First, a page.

The se­crets of the un­stop­pable lothario

Mail Today - - WORLDLY WISE -

REAL witches, the au­thor Roald Dahl be­gan one of his nu­mer­ous best-sell­ing chil­dren’s books, ‘dress in or­di­nary clothes. They live in or­di­nary houses and they work in or­di­nary jobs’.

It was a warn­ing to his young read­ers that, in the adult world, all is not what it seems. Be­neath the sur­face, dark se­crets lurk. It was a fair com­men­tary on his own life, too. Be­hind the bril­liant nov­els that have caught the imag­i­na­tion of mil­lions of chil­dren with their thrills and chills was a com­plex in­di­vid­ual with many dif­fi­cult and in­deed down­right rot­ten char­ac­ter­is­tics about him.

This gi­ant man (a lum­ber­ing 6ft 6in) was laid low by per­son­al­ity flaws that are im­pos­si­ble to ig­nore his dark side brought to light this week when it was re­vealed the Royal Mint de­cided against hon­our­ing his achieve­ments by ded­i­cat­ing a British coin to him. The sug­ges­tion of Dahl’s im­age was made in 2014 but, ac­cord­ing to pre­vi­ously undis­closed min­utes, rejected by a bank sub-com­mit­tee be­cause of Dahl’s anti-Semitic views.

This is not a charge Dahl (who died in 1990 aged 74) or his many fans, the ma­jor­ity of whom will find this unac­cept­able and al­most in­cred­i­ble, could deny. He was quite open about his prej­u­dice, telling the In­de­pen­dent news­pa­per in an in­ter­view af­ter Is­raeli forces bombed Beirut, ‘I’m cer­tainly anti-Is­rael and I’ve be­come an­ti­Semitic.’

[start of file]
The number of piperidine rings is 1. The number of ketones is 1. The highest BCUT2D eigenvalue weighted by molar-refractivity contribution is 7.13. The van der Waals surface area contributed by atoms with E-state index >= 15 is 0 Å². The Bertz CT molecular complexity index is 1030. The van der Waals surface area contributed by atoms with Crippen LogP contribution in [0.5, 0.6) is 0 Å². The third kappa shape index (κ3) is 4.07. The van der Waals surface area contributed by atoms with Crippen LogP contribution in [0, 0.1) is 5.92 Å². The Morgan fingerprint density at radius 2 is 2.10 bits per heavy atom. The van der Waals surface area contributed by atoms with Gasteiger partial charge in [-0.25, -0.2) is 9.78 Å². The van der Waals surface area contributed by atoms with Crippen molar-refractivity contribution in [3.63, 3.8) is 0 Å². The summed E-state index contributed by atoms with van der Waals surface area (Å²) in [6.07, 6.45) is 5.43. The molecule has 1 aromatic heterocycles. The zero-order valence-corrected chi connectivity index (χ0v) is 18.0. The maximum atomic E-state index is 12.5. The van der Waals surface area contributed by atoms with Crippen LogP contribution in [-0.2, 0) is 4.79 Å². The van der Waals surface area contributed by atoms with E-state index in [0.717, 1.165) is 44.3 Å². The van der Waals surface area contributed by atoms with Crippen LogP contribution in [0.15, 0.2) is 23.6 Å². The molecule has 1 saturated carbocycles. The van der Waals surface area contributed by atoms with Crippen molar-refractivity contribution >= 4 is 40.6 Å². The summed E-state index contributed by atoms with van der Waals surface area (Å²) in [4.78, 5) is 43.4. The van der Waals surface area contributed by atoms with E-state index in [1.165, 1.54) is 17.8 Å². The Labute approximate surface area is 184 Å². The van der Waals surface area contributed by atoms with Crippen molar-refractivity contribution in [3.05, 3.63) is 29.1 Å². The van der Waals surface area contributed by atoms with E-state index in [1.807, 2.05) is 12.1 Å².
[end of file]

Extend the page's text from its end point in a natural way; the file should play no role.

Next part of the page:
He was even more in­flam­ma­tory when he told the New States­man, ‘There is a trait in the Jewish char­ac­ter that does pro­voke an­i­mos­ity. There’s al­ways a rea­son why anti-any­thing crops up. Even a stinker like Hitler didn’t just pick on them [the Jews] for no rea­son.’His views caused con­ster­na­tion among his loyal but hurt read­ers, no­tably in the United States.

With an un­canny knack for see­ing the world from a child’s point of view, he churned them out from the hut in the gar­den of his home in Buck­ing­hamshire and they made him one of the world’s best-known au­thors, with sales that would eas­ily top 200 mil­lion. But suc­cess, fame and money did not make him any nicer.

Roald Dahl brought magic into chil­dren’s lives with books such as Char­lie and the Choco­late Fac­tory.

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